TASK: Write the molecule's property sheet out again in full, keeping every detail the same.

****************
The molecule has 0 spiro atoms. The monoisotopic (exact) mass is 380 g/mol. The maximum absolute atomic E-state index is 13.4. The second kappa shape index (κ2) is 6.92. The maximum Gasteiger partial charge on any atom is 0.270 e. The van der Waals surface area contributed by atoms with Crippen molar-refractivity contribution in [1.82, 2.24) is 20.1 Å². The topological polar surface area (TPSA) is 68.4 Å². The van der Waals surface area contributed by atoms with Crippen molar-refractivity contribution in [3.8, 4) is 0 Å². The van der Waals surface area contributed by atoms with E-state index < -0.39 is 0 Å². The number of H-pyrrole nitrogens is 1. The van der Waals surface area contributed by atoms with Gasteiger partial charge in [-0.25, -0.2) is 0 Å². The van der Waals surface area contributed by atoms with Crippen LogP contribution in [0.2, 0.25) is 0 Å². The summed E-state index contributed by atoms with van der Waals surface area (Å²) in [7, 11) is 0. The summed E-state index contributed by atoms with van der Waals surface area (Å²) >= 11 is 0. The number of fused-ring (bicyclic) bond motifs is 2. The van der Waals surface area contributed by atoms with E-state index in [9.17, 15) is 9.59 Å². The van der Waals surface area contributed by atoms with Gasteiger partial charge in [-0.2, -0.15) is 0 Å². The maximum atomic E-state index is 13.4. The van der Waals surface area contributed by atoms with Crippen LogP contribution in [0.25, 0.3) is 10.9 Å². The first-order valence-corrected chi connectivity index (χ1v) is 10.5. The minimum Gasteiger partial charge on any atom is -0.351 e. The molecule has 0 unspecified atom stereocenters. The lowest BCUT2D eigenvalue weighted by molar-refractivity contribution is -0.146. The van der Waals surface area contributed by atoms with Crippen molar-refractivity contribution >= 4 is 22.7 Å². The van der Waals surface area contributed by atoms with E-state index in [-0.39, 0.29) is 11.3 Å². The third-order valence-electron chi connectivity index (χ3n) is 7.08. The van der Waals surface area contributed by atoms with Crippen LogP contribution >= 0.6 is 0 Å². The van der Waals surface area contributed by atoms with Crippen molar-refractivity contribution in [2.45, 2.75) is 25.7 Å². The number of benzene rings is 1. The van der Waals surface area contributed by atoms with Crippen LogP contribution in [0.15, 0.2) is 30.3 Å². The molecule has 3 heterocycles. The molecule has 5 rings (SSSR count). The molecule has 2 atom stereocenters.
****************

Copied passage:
The molecule has 0 spiro atoms. The monoisotopic (exact) mass is 380 g/mol. The maximum absolute atomic E-state index is 13.4. The second kappa shape index (κ2) is 6.92. The maximum Gasteiger partial charge on any atom is 0.270 e. The van der Waals surface area contributed by atoms with Crippen molar-refractivity contribution in [1.82, 2.24) is 20.1 Å². The topological polar surface area (TPSA) is 68.4 Å². The van der Waals surface area contributed by atoms with Crippen molar-refractivity contribution in [3.8, 4) is 0 Å². The van der Waals surface area contributed by atoms with E-state index < -0.39 is 0 Å². The number of H-pyrrole nitrogens is 1. The van der Waals surface area contributed by atoms with Gasteiger partial charge in [-0.25, -0.2) is 0 Å². The van der Waals surface area contributed by atoms with Crippen LogP contribution in [0.2, 0.25) is 0 Å². The summed E-state index contributed by atoms with van der Waals surface area (Å²) in [7, 11) is 0. The summed E-state index contributed by atoms with van der Waals surface area (Å²) >= 11 is 0. The number of fused-ring (bicyclic) bond motifs is 2. The van der Waals surface area contributed by atoms with E-state index in [9.17, 15) is 9.59 Å². The van der Waals surface area contributed by atoms with Gasteiger partial charge in [-0.2, -0.15) is 0 Å². The maximum atomic E-state index is 13.4. The van der Waals surface area contributed by atoms with Crippen LogP contribution in [0.25, 0.3) is 10.9 Å². The first-order valence-corrected chi connectivity index (χ1v) is 10.5. The minimum Gasteiger partial charge on any atom is -0.351 e. The molecule has 0 unspecified atom stereocenters. The lowest BCUT2D eigenvalue weighted by molar-refractivity contribution is -0.146. The van der Waals surface area contributed by atoms with Crippen molar-refractivity contribution >= 4 is 22.7 Å². The van der Waals surface area contributed by atoms with E-state index in [-0.39, 0.29) is 11.3 Å². The third-order valence-electron chi connectivity index (χ3n) is 7.08. The van der Waals surface area contributed by atoms with Crippen LogP contribution >= 0.6 is 0 Å². The van der Waals surface area contributed by atoms with Crippen molar-refractivity contribution in [2.45, 2.75) is 25.7 Å². The number of benzene rings is 1. The van der Waals surface area contributed by atoms with Crippen LogP contribution in [0.15, 0.2) is 30.3 Å². The molecule has 3 heterocycles. The molecule has 5 rings (SSSR count). The molecule has 2 atom stereocenters.